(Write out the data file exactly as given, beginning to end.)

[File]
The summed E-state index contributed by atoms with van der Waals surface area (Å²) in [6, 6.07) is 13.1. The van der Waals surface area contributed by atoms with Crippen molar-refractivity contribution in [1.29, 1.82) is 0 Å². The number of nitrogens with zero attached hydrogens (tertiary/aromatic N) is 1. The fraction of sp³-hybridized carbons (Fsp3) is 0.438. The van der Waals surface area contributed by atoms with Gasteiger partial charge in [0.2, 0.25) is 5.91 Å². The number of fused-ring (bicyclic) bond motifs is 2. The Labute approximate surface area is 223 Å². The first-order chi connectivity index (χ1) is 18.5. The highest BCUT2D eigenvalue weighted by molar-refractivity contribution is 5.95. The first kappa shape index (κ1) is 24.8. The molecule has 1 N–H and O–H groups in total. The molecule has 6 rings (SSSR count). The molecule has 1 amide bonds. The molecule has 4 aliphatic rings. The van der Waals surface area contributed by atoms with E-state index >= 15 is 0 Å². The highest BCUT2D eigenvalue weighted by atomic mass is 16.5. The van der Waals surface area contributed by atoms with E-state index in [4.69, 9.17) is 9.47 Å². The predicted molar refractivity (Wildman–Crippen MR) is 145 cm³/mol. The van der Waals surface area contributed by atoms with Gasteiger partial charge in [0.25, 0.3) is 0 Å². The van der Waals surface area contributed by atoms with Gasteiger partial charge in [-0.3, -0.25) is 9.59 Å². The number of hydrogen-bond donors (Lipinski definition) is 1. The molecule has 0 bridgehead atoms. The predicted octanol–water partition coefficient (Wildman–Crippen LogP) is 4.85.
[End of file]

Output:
The summed E-state index contributed by atoms with van der Waals surface area (Å²) in [6, 6.07) is 13.1. The van der Waals surface area contributed by atoms with Crippen molar-refractivity contribution in [1.29, 1.82) is 0 Å². The number of nitrogens with zero attached hydrogens (tertiary/aromatic N) is 1. The fraction of sp³-hybridized carbons (Fsp3) is 0.438. The van der Waals surface area contributed by atoms with Gasteiger partial charge in [0.2, 0.25) is 5.91 Å². The number of fused-ring (bicyclic) bond motifs is 2. The Labute approximate surface area is 223 Å². The first-order chi connectivity index (χ1) is 18.5. The highest BCUT2D eigenvalue weighted by molar-refractivity contribution is 5.95. The first kappa shape index (κ1) is 24.8. The molecule has 1 N–H and O–H groups in total. The molecule has 6 rings (SSSR count). The molecule has 1 amide bonds. The molecule has 4 aliphatic rings. The van der Waals surface area contributed by atoms with E-state index >= 15 is 0 Å². The highest BCUT2D eigenvalue weighted by atomic mass is 16.5. The van der Waals surface area contributed by atoms with E-state index in [4.69, 9.17) is 9.47 Å². The predicted molar refractivity (Wildman–Crippen MR) is 145 cm³/mol. The van der Waals surface area contributed by atoms with Gasteiger partial charge in [0.25, 0.3) is 0 Å². The van der Waals surface area contributed by atoms with Gasteiger partial charge in [-0.3, -0.25) is 9.59 Å². The number of hydrogen-bond donors (Lipinski definition) is 1. The molecule has 0 bridgehead atoms. The predicted octanol–water partition coefficient (Wildman–Crippen LogP) is 4.85.